2. I had a pest inspection done and the inspector stated that he would not write a letter unless i agree to guarantee service at cost between 500-700 up front. he would then give me the letter then they would schedule service another day. he says i am fee and clear of termites but because of a piece of wood next to cement that was left from the builder, it may have termites in it. this wood has been there for over 17yrs. I feel as though i was being forced to purchase his services vs paying for an inspection. Is this ethical?

    1. Hi McDaniels:

      This certainly doesn’t smell right. You’re either free and clear of termites or you aren’t. There’s not really a gray area. If I were you, I might consider finding a different inspector.

      Thanks,
      Kevin Graham

  3. I currently have a VA loan as a primary lender and SBA as a second lender lienholder. I want to know if I refinance the primary VA loan , will the VA count the second-lien holders amount of the loan against my new VA refiance loan.
    In other words if I refinance my $400,000 home and the SBA is $42,000 second lien . Will I be allowed to refinance the 100% of the value of my house in my VA primary loan without having the $42,000 secondary amount deducted but simply let it remain in place

    1. One of our Home Loan Experts can give you better information than I can in this particular situation. You can give them a call at (888) 980-6716.

      Thanks,
      Kevin Graham

  4. I am currently closing a VA loan for $350,000 the lender is charging 3 points for his fee, I was under impression that the standard is 2 points for veterans, this loan is with Veterans United. Also do we have to pay PMI as a veterans.

    Bill

    1. Hi William:

      There’s no standard fee. These things tend to vary from lender to lender. Also, there are potentially points for an origination fee, but you can also get prepaid interest points as part of getting a certain rate. I would make sure you’re very clear on what you were paying points for. Veterans don’t pay for mortgage insurance. Instead, there’s an upfront mortgage insurance fee that’s based on a percentage of the loan amount. The exact amount of the fee depends on how many times you’ve used your VA loan benefit to purchase or refinance. If you would like to go over your options with us, one of our Home Loan Experts would be happy to talk to you if you call (888) 980-6716.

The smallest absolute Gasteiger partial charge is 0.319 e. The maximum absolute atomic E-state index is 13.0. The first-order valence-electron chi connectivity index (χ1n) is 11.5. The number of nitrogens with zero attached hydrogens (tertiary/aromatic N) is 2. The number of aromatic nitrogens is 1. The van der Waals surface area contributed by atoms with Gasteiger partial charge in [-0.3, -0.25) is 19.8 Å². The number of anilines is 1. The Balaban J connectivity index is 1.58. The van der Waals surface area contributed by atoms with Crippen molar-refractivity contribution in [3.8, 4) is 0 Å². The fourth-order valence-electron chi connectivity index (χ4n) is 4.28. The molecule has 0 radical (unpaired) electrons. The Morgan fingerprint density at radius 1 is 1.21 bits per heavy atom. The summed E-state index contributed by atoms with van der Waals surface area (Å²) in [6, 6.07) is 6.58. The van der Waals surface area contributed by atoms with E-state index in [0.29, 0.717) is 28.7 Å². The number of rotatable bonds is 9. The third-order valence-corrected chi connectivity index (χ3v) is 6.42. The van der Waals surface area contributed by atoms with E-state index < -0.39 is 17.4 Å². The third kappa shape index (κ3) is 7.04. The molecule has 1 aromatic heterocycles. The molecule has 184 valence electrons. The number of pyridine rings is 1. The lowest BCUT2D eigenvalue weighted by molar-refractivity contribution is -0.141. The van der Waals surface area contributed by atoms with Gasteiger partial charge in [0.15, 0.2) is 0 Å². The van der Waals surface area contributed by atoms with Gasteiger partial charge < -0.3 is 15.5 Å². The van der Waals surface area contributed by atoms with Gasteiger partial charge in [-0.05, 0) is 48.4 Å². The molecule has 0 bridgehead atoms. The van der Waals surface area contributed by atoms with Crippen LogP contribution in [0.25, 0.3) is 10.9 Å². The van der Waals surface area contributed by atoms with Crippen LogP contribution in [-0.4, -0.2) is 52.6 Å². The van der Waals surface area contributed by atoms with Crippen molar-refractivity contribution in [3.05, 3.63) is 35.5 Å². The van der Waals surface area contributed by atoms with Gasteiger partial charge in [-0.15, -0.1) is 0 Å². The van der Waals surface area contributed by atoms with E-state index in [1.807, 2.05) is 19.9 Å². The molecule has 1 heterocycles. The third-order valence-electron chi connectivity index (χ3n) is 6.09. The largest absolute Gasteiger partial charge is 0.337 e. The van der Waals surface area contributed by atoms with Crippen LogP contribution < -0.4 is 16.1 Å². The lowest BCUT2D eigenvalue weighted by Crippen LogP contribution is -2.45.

Thanks,
      Kevin Graham

  5. I am currently in the Military and I’m looking at being medically discharged from the service after 17 years service. The military is rating me at 40% and the VA is currently proposing a 80% rating. This leaves a lot of questions for me in regards to starting to look for a home utilizing my VA Loan. I will be a first time home buyer and I have seen what is required to get pre-qualified/approved for a VA Loan. But as I stated I’m still currently active and pending medical retirement in the next several months. Some of the questions I have are … Should I wait till I’m separated, due to not knowing exactly what my income will be afterwards? If I apply now while I’m still active then will I be able to waive my funding fee? etc… Any help/guidance would be helpful and deeply appreciated

    1. Hi Larry:

      It might make sense to know exactly what your income is in order to make sure we aren’t setting you up with more house than you can afford. I can tell you that as long as you have some level of VA disability, you’ll be able to wave your funding fee. I’m going to suggest that whenever you’re ready you talk to one of our licensed Home Loan Experts. They’ll be able to walk you through this. You can get in touch with them by filling out this form or calling (888) 980-6716. Thank you very much for your service!

      Thanks,
      Kevin Graham

  6. I would like to obtain information on utilizing a VA loan that exceeds the cap as I live in a very high-priced area (Westchester County, NY). I would also be purchasing with my domestic partner who I am not married to and want to know if there any restrictions.

    Thank you!

    1. Hi Dawn:

      VA loans follow conventional loan limits, so the loan limit in Westchester County is $636,150. You should also be able to get a loan with your partner. I’m going to recommend you start by speaking with one of our Home Loan Experts. You can do that by filling out this form or calling (888) 980-6716.

      Thanks,
      Kevin Graham

  7. Child support back payments are holding me up from getting a VA loan. Why can’t the back support be rolled into the mortgage? I am 100% percent disabled from Viet Nam, from Agent Orange. And due to many operations and recovery times was out of work, Had two feet of small intestines removed, open heart surgery, plate put in my left ankle etc.. I take 16 pills a day, missed a lot of work, why do I feel like I am being punished? I bought 16 acres of land on a CD, and am building my cabin as I can afford it. Is there any program out there that can help?

  8. My wife and I are both medically discharged from the military me after 9 yrs and her after 28. I have 60% va disability. We own a home in Wyoming that is currently being rented while awaiting to be sold and we are wanting to buy a house in florida is this do-able.

    1. Hi Alexander! I’ve passed your comment on to our team of client care specialists who will reach out soon and see what options you have.